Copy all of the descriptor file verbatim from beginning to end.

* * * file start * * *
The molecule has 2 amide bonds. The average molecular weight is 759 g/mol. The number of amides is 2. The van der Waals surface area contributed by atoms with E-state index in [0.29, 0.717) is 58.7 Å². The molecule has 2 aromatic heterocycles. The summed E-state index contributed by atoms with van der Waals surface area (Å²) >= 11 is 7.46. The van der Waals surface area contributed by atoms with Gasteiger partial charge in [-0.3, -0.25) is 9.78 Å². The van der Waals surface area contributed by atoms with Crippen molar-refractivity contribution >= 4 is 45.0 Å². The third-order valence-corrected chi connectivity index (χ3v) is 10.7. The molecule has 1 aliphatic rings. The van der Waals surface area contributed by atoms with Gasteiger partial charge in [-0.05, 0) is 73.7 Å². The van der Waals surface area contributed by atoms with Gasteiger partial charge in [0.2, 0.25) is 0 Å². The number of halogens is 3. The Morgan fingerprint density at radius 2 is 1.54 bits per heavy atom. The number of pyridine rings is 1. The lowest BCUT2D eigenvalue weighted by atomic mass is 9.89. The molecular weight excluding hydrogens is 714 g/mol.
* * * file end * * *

The molecule has 2 amide bonds. The average molecular weight is 759 g/mol. The number of amides is 2. The van der Waals surface area contributed by atoms with E-state index in [0.29, 0.717) is 58.7 Å². The molecule has 2 aromatic heterocycles. The summed E-state index contributed by atoms with van der Waals surface area (Å²) >= 11 is 7.46. The van der Waals surface area contributed by atoms with Gasteiger partial charge in [-0.3, -0.25) is 9.78 Å². The van der Waals surface area contributed by atoms with Crippen molar-refractivity contribution >= 4 is 45.0 Å². The third-order valence-corrected chi connectivity index (χ3v) is 10.7. The molecule has 1 aliphatic rings. The van der Waals surface area contributed by atoms with Gasteiger partial charge in [-0.05, 0) is 73.7 Å². The van der Waals surface area contributed by atoms with Gasteiger partial charge in [0.2, 0.25) is 0 Å². The number of halogens is 3. The Morgan fingerprint density at radius 2 is 1.54 bits per heavy atom. The number of pyridine rings is 1. The lowest BCUT2D eigenvalue weighted by atomic mass is 9.89. The molecular weight excluding hydrogens is 714 g/mol.